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Reflection on the Papal Visit
by Rev. Br. Pius Pietrzyk, OP

April 16th is a day I will not soon forget.  It’s not often that you are with Popes and Presidents all in one day.  The day began for well before my usual rising time, we had to get an early start if we were to be on time.  Fr. James Cuddy, OP, celebrated the Mass Pro Pontifice in honor of the Holy Father’s presence in our city.  I was his deacon and Br. Anthony Giambrone, OP, was our congregation, cantor, and lector. 

The three of us then made our way – Br. Anthony and I by train, Fr. James by carpool – on a cool but unusually beautiful day in the city of Washington.  The train was moderately filled with groggy commuters, most of whom took little notice of the two black-cloaked friars who ventured into their morning routine. 

As we made our way out of the Metro station, a man approached offering to guide us to our destination.  With the Pope in town, this man knew that we could be headed to only one place – to the White House to see the Pope and the President.  As I walked and chatted with this kind stranger, I learned that he, too, was Catholic.  He was clearly happy the Pope was in town.  But just as much, he was grateful to see a religious – and especially one dressed in habit – in his normally secular world.  For him, it was a happy intrusion of a tangible sign of religious faith – of his religious faith – into a place he rarely encountered it.  I often underestimate how powerful that simple sign of witness as a religious can be.

Having made my way through the maze of security precautions, I arrived on the south lawn of the White House.  Who would have thought such a beautiful patch of green and grass existed in Washington?  People had already begun to gather.  I could see pockets of Dominican sisters in the stands, as well as some Missionaries of Charity.  I was a few sections away from the main dais, just behind the Bishops, as I would soon learn.  After a bit of chatting with some new friends, we scoped out our spot, while the crowds were still sparse.  And then we waited.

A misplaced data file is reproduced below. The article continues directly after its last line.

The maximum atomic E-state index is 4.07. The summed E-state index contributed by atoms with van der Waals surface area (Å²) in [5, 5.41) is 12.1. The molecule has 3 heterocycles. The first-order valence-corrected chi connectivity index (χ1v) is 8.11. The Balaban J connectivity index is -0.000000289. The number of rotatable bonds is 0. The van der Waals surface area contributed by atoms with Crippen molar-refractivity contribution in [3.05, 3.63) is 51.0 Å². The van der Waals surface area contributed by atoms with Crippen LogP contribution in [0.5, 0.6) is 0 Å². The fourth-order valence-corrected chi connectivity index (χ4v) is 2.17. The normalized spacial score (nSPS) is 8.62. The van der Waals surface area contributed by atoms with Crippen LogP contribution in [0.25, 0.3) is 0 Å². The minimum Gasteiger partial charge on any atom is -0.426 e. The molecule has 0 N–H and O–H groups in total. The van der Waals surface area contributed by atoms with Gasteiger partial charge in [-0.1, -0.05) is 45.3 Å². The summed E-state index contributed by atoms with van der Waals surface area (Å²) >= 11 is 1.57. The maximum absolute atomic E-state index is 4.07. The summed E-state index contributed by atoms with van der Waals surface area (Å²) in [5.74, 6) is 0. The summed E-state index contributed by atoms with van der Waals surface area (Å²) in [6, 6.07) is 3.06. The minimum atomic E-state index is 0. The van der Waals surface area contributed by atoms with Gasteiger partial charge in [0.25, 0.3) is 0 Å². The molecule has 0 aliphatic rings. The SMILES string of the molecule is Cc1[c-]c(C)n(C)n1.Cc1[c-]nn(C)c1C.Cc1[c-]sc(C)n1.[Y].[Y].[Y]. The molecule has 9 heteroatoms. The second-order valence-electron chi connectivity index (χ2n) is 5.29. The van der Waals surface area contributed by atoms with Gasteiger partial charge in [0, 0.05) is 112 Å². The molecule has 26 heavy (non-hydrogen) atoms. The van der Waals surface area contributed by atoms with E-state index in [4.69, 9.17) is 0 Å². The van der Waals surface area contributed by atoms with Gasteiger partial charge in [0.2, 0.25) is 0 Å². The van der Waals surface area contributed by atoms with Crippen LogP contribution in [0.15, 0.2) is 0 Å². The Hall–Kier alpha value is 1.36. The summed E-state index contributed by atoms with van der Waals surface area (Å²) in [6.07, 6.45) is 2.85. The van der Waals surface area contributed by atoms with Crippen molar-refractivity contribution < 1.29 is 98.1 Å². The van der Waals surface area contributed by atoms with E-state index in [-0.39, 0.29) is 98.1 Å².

But the waiting was also a part of the experience.  We watched the great variety of people gradually filter in.  We felt the growing expectation of as the time of their appearance grew closer.  Mostly, we chatted in a way that strangers do when thrown together in a shared event.  So while we waited hours, looking back it does not seem to have been so very long.

Finally the moment arrived.  The great black limo rolled up the paved path directly behind us.  The Pope is in that car, and we’ll see him shortly.  Soon after the Anthems began.  We couldn’t see the Pope as he stepped out of the car from our vantage point, but the greetings at the car were mercifully short.  In very little time, he and the President took their place on the dais.  What a moment.  The President of the most powerful nation on earth stood together with this humble shepherd.  How different they looked.  The President stood ram-rod straight, with an almost military posture.  The Pope, his hands clasped at his chest, looked more relaxed somehow, more gentle.
In turn they each gave a short talk from prepared texts.  The President went first.  He was almost Catholic in his praise for the Church and for his clear admiration and affection for the Holy Father.  For a man who is often criticized for his oratorical skills, he has an uncanny way of speaking the language of the people.  It was a remarkable speech.  And then, it was the Pope’s turn.  His words, though accented in German, nevertheless were easily taken in.  And what words they were.  He seemed to have an intuitive understanding of America – our history, our ideals, our challenges.  The President himself was obviously impressed, as the ever-present and ever-recording microphones would later transmit to the world.

The event ended with a a tribute to the Pope in music.  The first was a beautiful rendition of the Our Father sung with harp accompaniment.  The last was a rousing version of The Battle Hymn of the Republic sung by the military choir – done with full martial pomp.  It was a moving display of music at once American and religious; a most fitting tribute by our President to our Pope.

The ceremony finished, these two made their way into the White House to meet together as great leaders and as men of faith.  After a short stop on Pennsylvania Avenue to watch the Popemobile parade through the screaming throngs, I made my way back to our Priory to rest and prepare for the rest of the day.